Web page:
This 2018 editorial in the New England Journal of Medicine concerned a clinical trial of an osteoporosis treatment:
“When measurement of bone density was first introduced 25 years ago, absolute bone mineral density (g per square centimeter) was considered as too onerous for clinicians to understand. Ultimately, these events led to a treatment gap in patients who had strong clinical risk factors for an osteoporotic fracture (particularly age) but had T scores in the osteopenic range.
The average age of the participants in the current trial was approximately 3.5 years older than that in the Fracture Intervention Trial. Owing to the interaction between age and bone mineral density, the results of the current trial should not be extrapolated to younger postmenopausal women (50 to 64 years of age) with osteopenia.
This trial reminds us that risk assessment and treatment decisions go well beyond bone mineral density and should focus particularly on age and a history of previous fractures.”
The time has passed for physicians and clinicians to consider only chronological age when evaluating a patient’s clinical age. More effective human age measurements covering the entire person as well as their body’s components include:
- The current epigenetic clock which uses 391 CpGs “to more accurately measure biological aging in the given tissue/cell-type, and therefore with the potential to be more informative of disease-risk or the success of disease interventions in the tissue or cell-type of interest” per The epigenetic clock now includes skin.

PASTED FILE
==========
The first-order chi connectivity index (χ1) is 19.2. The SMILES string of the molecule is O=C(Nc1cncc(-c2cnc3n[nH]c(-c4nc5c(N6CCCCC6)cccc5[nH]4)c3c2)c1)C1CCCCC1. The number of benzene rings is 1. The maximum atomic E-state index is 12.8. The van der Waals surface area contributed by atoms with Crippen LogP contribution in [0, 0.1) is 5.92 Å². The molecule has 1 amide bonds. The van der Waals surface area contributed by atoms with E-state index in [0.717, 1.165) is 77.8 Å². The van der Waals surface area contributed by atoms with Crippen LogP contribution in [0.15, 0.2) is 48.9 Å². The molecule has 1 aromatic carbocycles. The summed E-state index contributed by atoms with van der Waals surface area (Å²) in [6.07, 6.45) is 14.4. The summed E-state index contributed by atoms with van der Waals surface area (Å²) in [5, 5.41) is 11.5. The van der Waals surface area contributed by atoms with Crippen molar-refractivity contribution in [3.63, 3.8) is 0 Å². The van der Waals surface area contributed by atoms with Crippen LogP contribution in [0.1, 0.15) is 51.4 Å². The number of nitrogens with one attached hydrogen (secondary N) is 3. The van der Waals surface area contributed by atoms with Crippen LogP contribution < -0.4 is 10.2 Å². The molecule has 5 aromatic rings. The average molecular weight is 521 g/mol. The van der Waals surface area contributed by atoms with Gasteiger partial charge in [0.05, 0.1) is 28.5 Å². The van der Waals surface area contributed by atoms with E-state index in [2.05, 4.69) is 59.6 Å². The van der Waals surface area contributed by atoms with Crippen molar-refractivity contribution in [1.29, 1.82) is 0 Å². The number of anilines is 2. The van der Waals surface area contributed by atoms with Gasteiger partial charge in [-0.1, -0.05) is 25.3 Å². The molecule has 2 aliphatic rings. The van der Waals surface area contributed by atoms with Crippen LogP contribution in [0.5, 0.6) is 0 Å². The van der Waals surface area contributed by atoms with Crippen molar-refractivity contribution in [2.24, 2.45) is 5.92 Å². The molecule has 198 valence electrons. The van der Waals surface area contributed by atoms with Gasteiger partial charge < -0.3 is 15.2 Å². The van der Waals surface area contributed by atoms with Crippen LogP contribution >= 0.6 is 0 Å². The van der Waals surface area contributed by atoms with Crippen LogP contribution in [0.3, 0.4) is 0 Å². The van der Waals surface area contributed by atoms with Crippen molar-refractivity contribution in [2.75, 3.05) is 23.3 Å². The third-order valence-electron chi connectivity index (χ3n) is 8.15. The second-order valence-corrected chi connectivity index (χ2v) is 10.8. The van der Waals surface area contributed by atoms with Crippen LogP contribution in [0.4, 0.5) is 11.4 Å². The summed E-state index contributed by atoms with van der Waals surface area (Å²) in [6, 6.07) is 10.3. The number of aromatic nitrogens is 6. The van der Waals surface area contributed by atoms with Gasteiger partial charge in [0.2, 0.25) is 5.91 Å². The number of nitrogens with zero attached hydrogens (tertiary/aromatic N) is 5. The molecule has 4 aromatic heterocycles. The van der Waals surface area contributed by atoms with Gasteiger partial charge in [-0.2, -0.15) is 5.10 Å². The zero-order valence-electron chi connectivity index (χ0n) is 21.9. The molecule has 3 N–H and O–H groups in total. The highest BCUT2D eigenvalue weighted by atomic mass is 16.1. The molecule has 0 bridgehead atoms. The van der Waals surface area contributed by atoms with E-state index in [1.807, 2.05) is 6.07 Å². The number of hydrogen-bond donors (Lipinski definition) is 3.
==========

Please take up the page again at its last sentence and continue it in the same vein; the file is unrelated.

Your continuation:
- The 2016 Using an epigenetic clock with older adults which used a frailty index of 34 parameters to establish “clinically relevant aging-related phenotypes.”
- The 2015 A study of biological aging in young adults with limited findings which used 10 biologic age markers of subjects at age 38 to find that their biological ages ranged from 28 to 61.
This editorial provided the history of how a still-generally-accepted set of diagnostic measurements were selected for their relative convenience instead of chosen for their efficacy. Add chronological age to such ineffective measurements.
Let’s recognize better aging and diagnostic measurements, then incorporate them. How else will we advance past this uninformative averaging and unhelpful recommendation based on chronological age?
“The average age of the participants in the current trial was approximately 3.5 years older than that in the Fracture Intervention Trial. Owing to the interaction between age and bone mineral density, the results of the current trial should not be extrapolated to younger postmenopausal women (50 to 64 years of age) with osteopenia.”
https://www.nejm.org/doi/pdf/10.1056/NEJMe1812434 “A Not-So-New Treatment for Old Bones”